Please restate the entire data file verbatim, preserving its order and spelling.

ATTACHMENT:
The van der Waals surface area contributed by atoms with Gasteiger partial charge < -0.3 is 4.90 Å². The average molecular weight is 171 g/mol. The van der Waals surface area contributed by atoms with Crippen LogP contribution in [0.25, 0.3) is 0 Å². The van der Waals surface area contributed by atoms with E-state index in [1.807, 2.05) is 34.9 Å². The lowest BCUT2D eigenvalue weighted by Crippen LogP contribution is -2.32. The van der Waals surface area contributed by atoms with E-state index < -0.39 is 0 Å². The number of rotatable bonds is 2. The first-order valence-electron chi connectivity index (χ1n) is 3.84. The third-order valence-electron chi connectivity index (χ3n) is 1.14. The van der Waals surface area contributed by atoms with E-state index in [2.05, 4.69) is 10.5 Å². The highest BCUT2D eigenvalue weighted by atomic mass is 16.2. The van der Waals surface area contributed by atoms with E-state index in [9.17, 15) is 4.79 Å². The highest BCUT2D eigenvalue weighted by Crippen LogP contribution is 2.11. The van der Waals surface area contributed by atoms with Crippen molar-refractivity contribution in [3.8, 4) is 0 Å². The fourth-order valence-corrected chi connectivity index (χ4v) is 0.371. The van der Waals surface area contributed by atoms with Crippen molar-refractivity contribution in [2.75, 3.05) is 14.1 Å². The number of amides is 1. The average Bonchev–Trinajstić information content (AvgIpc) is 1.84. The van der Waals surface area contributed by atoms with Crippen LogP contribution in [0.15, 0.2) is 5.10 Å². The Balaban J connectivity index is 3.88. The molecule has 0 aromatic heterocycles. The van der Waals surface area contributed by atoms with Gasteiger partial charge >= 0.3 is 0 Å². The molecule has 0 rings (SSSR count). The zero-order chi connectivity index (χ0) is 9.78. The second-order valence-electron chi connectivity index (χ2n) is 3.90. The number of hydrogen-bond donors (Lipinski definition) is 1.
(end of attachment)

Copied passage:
The van der Waals surface area contributed by atoms with Gasteiger partial charge < -0.3 is 4.90 Å². The average molecular weight is 171 g/mol. The van der Waals surface area contributed by atoms with Crippen LogP contribution in [0.25, 0.3) is 0 Å². The van der Waals surface area contributed by atoms with E-state index in [1.807, 2.05) is 34.9 Å². The lowest BCUT2D eigenvalue weighted by Crippen LogP contribution is -2.32. The van der Waals surface area contributed by atoms with E-state index < -0.39 is 0 Å². The number of rotatable bonds is 2. The first-order valence-electron chi connectivity index (χ1n) is 3.84. The third-order valence-electron chi connectivity index (χ3n) is 1.14. The van der Waals surface area contributed by atoms with E-state index in [2.05, 4.69) is 10.5 Å². The highest BCUT2D eigenvalue weighted by atomic mass is 16.2. The van der Waals surface area contributed by atoms with E-state index in [9.17, 15) is 4.79 Å². The highest BCUT2D eigenvalue weighted by Crippen LogP contribution is 2.11. The van der Waals surface area contributed by atoms with Crippen molar-refractivity contribution in [3.8, 4) is 0 Å². The fourth-order valence-corrected chi connectivity index (χ4v) is 0.371. The van der Waals surface area contributed by atoms with Crippen molar-refractivity contribution in [2.75, 3.05) is 14.1 Å². The number of amides is 1. The average Bonchev–Trinajstić information content (AvgIpc) is 1.84. The van der Waals surface area contributed by atoms with Crippen LogP contribution in [0.15, 0.2) is 5.10 Å². The Balaban J connectivity index is 3.88. The molecule has 0 aromatic heterocycles. The van der Waals surface area contributed by atoms with Gasteiger partial charge >= 0.3 is 0 Å². The molecule has 0 rings (SSSR count). The zero-order chi connectivity index (χ0) is 9.78. The second-order valence-electron chi connectivity index (χ2n) is 3.90. The number of hydrogen-bond donors (Lipinski definition) is 1.